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A Few Letters At A Time

By: Joanne Walker BA (hons) - Updated: 6 Oct 2012 | comments*Discuss
 
A Few Letters At Time Alphabet Latin

For English speakers learning a language such as French, Spanish or German, while not easy, is at least not hindered by having a new alphabet to learn. But there are other languages, which are written, in an entirely different alphabet. The best way to learn these alphabets – which is necessary to learn the language – is a few letters at a time.

English and most other European languages are written in the Latin alphabet. The one advantage English speakers have over speakers of non-Latin alphabet languages is that Latin versions of most other languages exist.

So, for example, although Mandarin Chinese is represented using symbols, there is also a system called Pinyin, which translates these symbols into words using the Latin alphabet. The same applies to Greek, and other languages. This means that English speakers can learn the language as it sounds and reads in a Latin alphabet and then tackle learning the new alphabet a few letters at a time when they feel ready.

Cyrillic Alphabet

The Cyrillic alphabet is commonly used across the former Soviet Union and countries, which were once aligned to it through communism, such as Bulgaria. It varies in form slightly depending on which language is using it, but some of the main characters crop up in all of the languages it is used in, and it is easy to spot a language that uses it.

Learning the main sounds of the letters is the bets way to learn, starting with a few letters at a time. The Cyrillic alphabet does share a good deal of characters with the Latin, so it will not be completely alien to English speakers.

Greek Alphabet

The Greek alphabet is one of the oldest, if not the oldest alphabet in existence today. In fact, the very word ‘alphabet’ derives from the Greek system as the first two letters in it are called alpha and beta. Every schoolchild is likely to be familiar with at least some Greek letters as they are frequently used as mathematical and scientific names, such as pi and sigma.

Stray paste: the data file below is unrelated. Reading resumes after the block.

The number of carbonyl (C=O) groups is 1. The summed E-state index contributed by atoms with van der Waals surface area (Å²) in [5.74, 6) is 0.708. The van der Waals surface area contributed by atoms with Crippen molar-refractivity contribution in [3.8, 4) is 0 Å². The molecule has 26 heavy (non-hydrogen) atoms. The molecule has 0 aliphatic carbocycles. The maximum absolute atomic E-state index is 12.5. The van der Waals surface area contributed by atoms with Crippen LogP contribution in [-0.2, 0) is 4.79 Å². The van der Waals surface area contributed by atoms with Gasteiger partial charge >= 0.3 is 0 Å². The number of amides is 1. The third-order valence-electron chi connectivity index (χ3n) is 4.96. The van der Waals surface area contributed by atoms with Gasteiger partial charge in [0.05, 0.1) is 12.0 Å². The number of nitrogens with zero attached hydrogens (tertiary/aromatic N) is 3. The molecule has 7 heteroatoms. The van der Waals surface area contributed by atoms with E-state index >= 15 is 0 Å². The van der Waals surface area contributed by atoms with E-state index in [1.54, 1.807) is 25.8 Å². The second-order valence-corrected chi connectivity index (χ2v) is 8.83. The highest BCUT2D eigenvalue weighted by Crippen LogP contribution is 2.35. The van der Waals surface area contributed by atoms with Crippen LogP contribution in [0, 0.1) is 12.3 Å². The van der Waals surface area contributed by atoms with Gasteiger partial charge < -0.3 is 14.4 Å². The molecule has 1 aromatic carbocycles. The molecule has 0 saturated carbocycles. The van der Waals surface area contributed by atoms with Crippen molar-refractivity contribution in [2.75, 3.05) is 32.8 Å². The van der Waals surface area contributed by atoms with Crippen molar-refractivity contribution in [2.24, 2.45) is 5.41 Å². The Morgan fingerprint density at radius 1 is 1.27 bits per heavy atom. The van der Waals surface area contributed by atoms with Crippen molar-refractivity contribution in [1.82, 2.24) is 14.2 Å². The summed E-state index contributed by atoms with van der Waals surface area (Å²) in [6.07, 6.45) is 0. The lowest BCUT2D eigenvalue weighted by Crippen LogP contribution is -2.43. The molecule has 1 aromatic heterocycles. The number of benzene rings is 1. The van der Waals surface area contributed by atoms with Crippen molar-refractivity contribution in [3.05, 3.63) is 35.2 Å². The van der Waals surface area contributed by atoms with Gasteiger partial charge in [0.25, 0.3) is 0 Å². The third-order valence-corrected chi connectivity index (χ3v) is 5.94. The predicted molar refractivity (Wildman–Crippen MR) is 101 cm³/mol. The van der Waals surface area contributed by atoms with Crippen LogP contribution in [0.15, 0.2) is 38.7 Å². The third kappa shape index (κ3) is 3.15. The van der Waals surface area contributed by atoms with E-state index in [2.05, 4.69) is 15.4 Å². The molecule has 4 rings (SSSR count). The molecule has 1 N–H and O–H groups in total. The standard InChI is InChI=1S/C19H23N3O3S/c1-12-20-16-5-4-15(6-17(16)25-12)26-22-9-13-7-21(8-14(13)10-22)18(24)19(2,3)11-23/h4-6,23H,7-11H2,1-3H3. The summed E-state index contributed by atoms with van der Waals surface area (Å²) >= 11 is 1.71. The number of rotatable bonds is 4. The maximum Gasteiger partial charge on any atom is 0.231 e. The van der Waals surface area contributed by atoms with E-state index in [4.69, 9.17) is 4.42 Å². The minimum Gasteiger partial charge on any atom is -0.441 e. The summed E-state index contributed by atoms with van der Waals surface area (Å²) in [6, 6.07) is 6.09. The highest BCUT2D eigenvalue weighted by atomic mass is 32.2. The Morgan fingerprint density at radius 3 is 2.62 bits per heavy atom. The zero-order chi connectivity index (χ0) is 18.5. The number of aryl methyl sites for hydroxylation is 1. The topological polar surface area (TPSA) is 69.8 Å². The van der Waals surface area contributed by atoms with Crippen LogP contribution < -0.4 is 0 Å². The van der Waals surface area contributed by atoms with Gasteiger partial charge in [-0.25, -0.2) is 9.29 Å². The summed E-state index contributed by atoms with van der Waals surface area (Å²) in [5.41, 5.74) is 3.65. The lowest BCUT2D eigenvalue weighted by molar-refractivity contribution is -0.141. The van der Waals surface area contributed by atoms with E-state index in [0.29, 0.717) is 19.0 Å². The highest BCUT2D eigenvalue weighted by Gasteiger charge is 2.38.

In addition, students in the USA use the names of Greek letters, and combinations thereof, to name their fraternity and sorority houses, making the letters familiar sounding to anyone who has ever watched a movie set in a US college.

So most people, when they start to learn Greek, are at least on the way to learning the alphabet, learning a few letters at a time, even if it is only the names of the letters they know and not the sounds they make.

Arabic and Other Scripts

Arabic is even harder to master as it runs from right to left. Its letters are always written in a cursive form and may be joined to other letters depending on context. This means that for Arabic – and other scripts, such as Hebrew - it is more important than ever to learn a few letters at a time so the beginner will know how to spot each letter regardless of where it appears in a word.

Although different people will find different languages easier or harder to learn, learning a whole new alphabet does generally make a language even more difficult to learn. Therefore, it is vitally important that the person studying the language has learnt the alphabet properly.

A few letters at a time is the best way to do this to ensure they do not get confused. If letters do become confused, writing can quickly become incomprehensible and so it is important that the alphabet is mastered from the outset.

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